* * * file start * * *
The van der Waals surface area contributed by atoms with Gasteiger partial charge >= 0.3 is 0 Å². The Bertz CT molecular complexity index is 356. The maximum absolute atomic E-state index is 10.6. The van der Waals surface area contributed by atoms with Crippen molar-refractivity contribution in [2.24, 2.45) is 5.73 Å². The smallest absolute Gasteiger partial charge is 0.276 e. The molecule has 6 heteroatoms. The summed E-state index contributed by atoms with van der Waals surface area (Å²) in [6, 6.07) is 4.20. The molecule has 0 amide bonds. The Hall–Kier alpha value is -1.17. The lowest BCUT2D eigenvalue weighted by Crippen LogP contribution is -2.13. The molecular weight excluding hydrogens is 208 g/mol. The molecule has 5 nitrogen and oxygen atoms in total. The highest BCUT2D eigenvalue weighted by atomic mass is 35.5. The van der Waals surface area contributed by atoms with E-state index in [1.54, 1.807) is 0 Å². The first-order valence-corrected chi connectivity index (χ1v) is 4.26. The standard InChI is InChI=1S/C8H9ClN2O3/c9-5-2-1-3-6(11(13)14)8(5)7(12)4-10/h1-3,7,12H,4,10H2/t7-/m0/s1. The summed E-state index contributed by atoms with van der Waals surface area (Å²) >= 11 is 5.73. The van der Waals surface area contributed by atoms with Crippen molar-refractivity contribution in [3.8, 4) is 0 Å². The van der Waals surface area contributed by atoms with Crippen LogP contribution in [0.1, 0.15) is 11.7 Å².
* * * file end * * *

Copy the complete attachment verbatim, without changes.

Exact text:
The van der Waals surface area contributed by atoms with Gasteiger partial charge >= 0.3 is 0 Å². The Bertz CT molecular complexity index is 356. The maximum absolute atomic E-state index is 10.6. The van der Waals surface area contributed by atoms with Crippen molar-refractivity contribution in [2.24, 2.45) is 5.73 Å². The smallest absolute Gasteiger partial charge is 0.276 e. The molecule has 6 heteroatoms. The summed E-state index contributed by atoms with van der Waals surface area (Å²) in [6, 6.07) is 4.20. The molecule has 0 amide bonds. The Hall–Kier alpha value is -1.17. The lowest BCUT2D eigenvalue weighted by Crippen LogP contribution is -2.13. The molecular weight excluding hydrogens is 208 g/mol. The molecule has 5 nitrogen and oxygen atoms in total. The highest BCUT2D eigenvalue weighted by atomic mass is 35.5. The van der Waals surface area contributed by atoms with E-state index in [1.54, 1.807) is 0 Å². The first-order valence-corrected chi connectivity index (χ1v) is 4.26. The standard InChI is InChI=1S/C8H9ClN2O3/c9-5-2-1-3-6(11(13)14)8(5)7(12)4-10/h1-3,7,12H,4,10H2/t7-/m0/s1. The summed E-state index contributed by atoms with van der Waals surface area (Å²) >= 11 is 5.73. The van der Waals surface area contributed by atoms with Crippen molar-refractivity contribution in [3.8, 4) is 0 Å². The van der Waals surface area contributed by atoms with Crippen LogP contribution in [0.1, 0.15) is 11.7 Å².